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Jennifer R. Chao, Deepak A. Lamba, Todd R. Klesert, Anna La Torre, Akina Hoshino, Russell J. Taylor, Anu Jayabalu, Abbi L. Engel, Thomas H. Khuu, Ruikang K. Wang, Maureen Neitz, Jay Neitz, Thomas A. Reh; Transplantation of Human Embryonic Stem Cell-Derived Retinal Cells into the Subretinal Space of a Non-Human Primate. Trans. Vis. Sci. Tech. 2017;6(3):4. doi: 10.1167/tvst.6.3.4.
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© ARVO (1962-2015); The Authors (2016-present)
Previous studies have demonstrated the ability of retinal cells derived from human embryonic stem cells (hESCs) to survive, integrate into the host retina, and mediate light responses in murine mouse models. Our aim is to determine whether these cells can also survive and integrate into the retina of a nonhuman primate, Saimiri sciureus, following transplantation into the subretinal space.
hESCs were differentiated toward retinal neuronal fates using our previously published technique and cultured for 60 to 70 days. Differentiated cells were further treated with 20 μM N-[N-(3,5-Difluorophenacetyl)-L-alanyl]-S-phenylglycine t-butyl ester (DAPT) for a period of 5 days immediately prior to subretinal transplantation. Differentiated cells were labeled with a lentivirus expressing GFP. One million cells (10,000 cells/μL) were injected into the submacular space into a squirrel monkey eye, using an ab externo technique.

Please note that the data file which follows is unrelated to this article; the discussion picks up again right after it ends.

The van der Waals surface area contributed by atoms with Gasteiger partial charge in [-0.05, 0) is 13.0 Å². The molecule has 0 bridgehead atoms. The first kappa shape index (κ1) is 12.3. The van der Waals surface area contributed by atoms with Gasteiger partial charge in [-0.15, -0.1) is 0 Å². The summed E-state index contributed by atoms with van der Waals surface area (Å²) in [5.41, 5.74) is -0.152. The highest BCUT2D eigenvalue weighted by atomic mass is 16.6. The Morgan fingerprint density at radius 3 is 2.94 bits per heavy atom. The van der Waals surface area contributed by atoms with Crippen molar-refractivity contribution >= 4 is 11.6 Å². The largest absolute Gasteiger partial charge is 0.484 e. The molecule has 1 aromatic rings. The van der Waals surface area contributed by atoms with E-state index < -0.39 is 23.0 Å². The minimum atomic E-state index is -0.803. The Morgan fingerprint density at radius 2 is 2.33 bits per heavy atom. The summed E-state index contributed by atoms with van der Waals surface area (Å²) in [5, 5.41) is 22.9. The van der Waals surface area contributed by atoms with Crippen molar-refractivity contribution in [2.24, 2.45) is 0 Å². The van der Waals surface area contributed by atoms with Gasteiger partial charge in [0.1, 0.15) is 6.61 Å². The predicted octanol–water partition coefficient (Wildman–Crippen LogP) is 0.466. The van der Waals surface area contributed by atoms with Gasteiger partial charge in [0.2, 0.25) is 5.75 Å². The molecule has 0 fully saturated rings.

RetCam imaging demonstrated the presence and survival of human donor cells 3 months after transplantation in the S. sciureus eye. Injected cells consolidated in the temporal macula. GFP+ axonal projections were observed to emanate from the central consolidation of cells at 1 month, with some projecting into the optic nerve by 3 months after transplantation.
Human ES cell-derived retinal neurons injected into the submacular space of a squirrel monkey survive at least 3 months postinjection without immunosuppression. Some donor cells appeared to integrate into the host inner retina, and numerous donor axonal projections were noted throughout, with some projecting into the optic nerve.
These data illustrate the feasibility of hESC-derived retinal cell replacement in the nonhuman primate eye.
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